Langmusi was very dusty even in the early morning. I saw janitors in their full workwear with masks and long gloves. I could only see their eyes.
I started for what I thought the Sichuan side of the town, but couldn’t find the Hui mosque. Then I bought the entrance ticket for Sertri Gompa aka Dacanglangmu Saichisi.
Luckily, because I didn’t know the direction well enough, I guessed I should do what others do. Turned out I was at the northern side (Gansu side). I sought for the sky burial site after I left my companions because they either went the other way or were slow. I saw people walking to the hill side, so I followed them. After a while, I stopped near a school and some Chinese women spoke to me. I could barely answer them, but they thought I spoke Chinese so well. However, I barely understood what they said because they used some local dialect. From their outfits, I thought they must have come from the countryside.
Surprisingly, I met the best English speaking person of China on the hill here where she happily told me I needed to walk up the way she went down to reach the Tibetan sky burial site. She also added that there were big birds and almost no people at the site now. Then I continued and saw only yaks.
I was surprised again when I saw cars at the burial site. Seemed like they came from a different road and didn’t see the monastery. I walked around the site for a while, took some photos and videos.
At the farthest point of the journey above 3,500m was a plot of land surrounded by Tibetan flags where I saw many huge axes on the ground and vultures waiting on the mountainside. I also saw many fragments of human bones and even a bloody tooth nearby. I wasn’t scared but I didn’t wanna see straight into the bloody stuff. I wasn’t scared of this place, just thought that it was so sacred.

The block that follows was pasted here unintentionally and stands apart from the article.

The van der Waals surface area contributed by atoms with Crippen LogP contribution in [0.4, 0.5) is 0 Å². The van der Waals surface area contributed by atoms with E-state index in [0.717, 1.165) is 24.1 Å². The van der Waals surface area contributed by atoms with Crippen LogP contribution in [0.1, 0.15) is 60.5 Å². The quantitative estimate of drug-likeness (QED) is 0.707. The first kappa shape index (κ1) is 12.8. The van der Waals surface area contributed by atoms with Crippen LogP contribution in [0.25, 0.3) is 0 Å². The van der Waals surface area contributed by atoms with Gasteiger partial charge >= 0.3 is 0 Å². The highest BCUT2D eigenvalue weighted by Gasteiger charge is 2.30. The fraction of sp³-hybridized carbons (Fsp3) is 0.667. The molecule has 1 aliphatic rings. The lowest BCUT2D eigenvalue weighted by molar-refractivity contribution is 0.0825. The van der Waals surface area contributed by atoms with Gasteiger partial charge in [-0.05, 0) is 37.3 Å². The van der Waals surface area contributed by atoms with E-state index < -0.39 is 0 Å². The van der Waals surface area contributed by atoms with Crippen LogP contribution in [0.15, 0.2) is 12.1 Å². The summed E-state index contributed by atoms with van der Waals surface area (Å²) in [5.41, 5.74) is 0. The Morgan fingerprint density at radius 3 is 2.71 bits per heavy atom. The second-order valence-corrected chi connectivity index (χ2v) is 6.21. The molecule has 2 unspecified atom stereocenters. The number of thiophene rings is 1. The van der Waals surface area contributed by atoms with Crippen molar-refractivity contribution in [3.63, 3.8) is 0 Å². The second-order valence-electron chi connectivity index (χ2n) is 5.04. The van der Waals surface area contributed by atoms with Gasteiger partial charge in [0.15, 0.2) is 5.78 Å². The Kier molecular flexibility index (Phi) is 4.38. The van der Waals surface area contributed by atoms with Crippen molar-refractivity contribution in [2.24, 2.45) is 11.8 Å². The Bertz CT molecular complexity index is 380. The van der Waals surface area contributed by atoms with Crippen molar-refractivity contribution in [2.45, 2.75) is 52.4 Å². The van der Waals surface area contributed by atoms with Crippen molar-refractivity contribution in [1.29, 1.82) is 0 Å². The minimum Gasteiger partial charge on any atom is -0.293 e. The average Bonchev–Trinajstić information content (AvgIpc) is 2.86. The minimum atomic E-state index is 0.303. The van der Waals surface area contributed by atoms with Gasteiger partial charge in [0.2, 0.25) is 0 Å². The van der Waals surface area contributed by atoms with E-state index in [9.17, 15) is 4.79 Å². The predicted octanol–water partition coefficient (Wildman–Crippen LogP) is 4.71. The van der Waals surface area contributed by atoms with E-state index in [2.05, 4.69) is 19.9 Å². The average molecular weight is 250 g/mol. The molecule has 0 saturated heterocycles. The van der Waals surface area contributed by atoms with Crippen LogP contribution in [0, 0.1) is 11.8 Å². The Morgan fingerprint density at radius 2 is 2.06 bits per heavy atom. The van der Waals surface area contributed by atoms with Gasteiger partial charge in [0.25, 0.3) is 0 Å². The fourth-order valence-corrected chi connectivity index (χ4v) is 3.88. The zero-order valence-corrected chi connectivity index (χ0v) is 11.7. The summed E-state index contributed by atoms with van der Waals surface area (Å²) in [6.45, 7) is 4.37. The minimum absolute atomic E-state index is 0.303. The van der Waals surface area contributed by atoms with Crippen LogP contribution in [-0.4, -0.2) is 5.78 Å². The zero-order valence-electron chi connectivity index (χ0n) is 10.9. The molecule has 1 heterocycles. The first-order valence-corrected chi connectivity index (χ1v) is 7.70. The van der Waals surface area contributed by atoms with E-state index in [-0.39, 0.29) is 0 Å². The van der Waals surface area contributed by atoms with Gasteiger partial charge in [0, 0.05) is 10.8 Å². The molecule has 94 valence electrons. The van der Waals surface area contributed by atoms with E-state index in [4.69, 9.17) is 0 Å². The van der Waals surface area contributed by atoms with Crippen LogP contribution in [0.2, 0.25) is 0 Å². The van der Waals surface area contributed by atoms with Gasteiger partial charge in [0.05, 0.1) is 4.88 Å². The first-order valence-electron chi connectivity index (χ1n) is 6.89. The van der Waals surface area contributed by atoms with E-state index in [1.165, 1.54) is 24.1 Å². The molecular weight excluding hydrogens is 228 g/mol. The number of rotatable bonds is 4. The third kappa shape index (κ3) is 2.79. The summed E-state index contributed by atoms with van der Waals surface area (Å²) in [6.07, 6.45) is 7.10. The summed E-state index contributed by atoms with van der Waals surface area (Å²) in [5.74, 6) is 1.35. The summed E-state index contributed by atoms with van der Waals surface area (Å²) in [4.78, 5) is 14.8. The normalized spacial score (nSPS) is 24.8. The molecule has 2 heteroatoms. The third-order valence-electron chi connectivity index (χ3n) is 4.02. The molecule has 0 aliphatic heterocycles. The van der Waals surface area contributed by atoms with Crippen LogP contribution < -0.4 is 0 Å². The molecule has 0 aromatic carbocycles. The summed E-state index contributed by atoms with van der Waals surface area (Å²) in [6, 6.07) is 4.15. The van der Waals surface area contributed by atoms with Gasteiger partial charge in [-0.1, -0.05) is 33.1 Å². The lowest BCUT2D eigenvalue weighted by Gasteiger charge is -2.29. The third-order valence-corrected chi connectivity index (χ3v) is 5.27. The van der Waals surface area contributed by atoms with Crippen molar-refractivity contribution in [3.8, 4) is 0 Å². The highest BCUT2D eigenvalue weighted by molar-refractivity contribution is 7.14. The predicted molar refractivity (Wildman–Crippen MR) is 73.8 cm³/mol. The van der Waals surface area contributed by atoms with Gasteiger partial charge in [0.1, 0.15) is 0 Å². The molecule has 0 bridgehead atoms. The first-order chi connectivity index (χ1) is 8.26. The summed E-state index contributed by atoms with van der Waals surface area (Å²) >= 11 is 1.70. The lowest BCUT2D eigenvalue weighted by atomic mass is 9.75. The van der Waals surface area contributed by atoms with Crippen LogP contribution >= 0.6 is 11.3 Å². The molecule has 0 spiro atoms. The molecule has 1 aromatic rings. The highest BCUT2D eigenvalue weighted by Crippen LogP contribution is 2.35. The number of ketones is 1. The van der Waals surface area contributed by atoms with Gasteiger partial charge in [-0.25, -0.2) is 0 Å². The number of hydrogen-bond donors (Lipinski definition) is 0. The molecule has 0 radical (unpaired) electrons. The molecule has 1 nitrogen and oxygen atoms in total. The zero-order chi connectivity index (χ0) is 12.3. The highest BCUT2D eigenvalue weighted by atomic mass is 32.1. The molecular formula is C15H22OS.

After getting down the hill, my team joined me and we went to a crowded restaurant for lunch. The wonton soup was good, but I still preferred the dry wonton in Zoigê.
After taking a nap in the hotel, we went to the monastery nearby. I thought this Kirti Gompa aka Dacangnama Ge’erdisi (on the southern/Sichuan side) was more beautiful, but it was just one big temple. People outside it looked more like camping to me because they were like just sitting there or finding a good spot to take some pictures. I walked towards to canyon, and my temple visit suddenly turned into a trek. Maybe I lacked info of the Namo Gorge before I actually did it.
Wading through the stream, some horse keepers talked to me. They tried to get me on a horse trekking but I told them I was afraid of horses. (Actually I didn’t like riding animals). He told me the valley would lead to the meadow. Two companions found me while I was slowing down so I decided to continue. The meadow was a little disappointed because the scene was not very beautiful at this time of the year.
When I returned I met a Canadian guy whose face was redder than the Tibetans and a short-haired British girl who looked like a nun. He said my hat was from Canada, but I told him it was more Russian. He told me that he went to Vietnam, and actually the two of them were hitchhiking together after meeting in Hanoi. Lucy said the luggage was too heavy. Watching her carrying her backpack made me feel tired too.
I tried yak yogurt because a companion told me it tasted like Greek yogurt. But I smelled the cow in the first tasting piece instead. Nothing delicious about it.
Before dinner, I bought a panda faced craft item as a gift for my friend. After another fried rice meal, I decided to buy Tibetan beef jerky for my sis. I really liked the packaging. Then I called it a day after 20,000+ steps.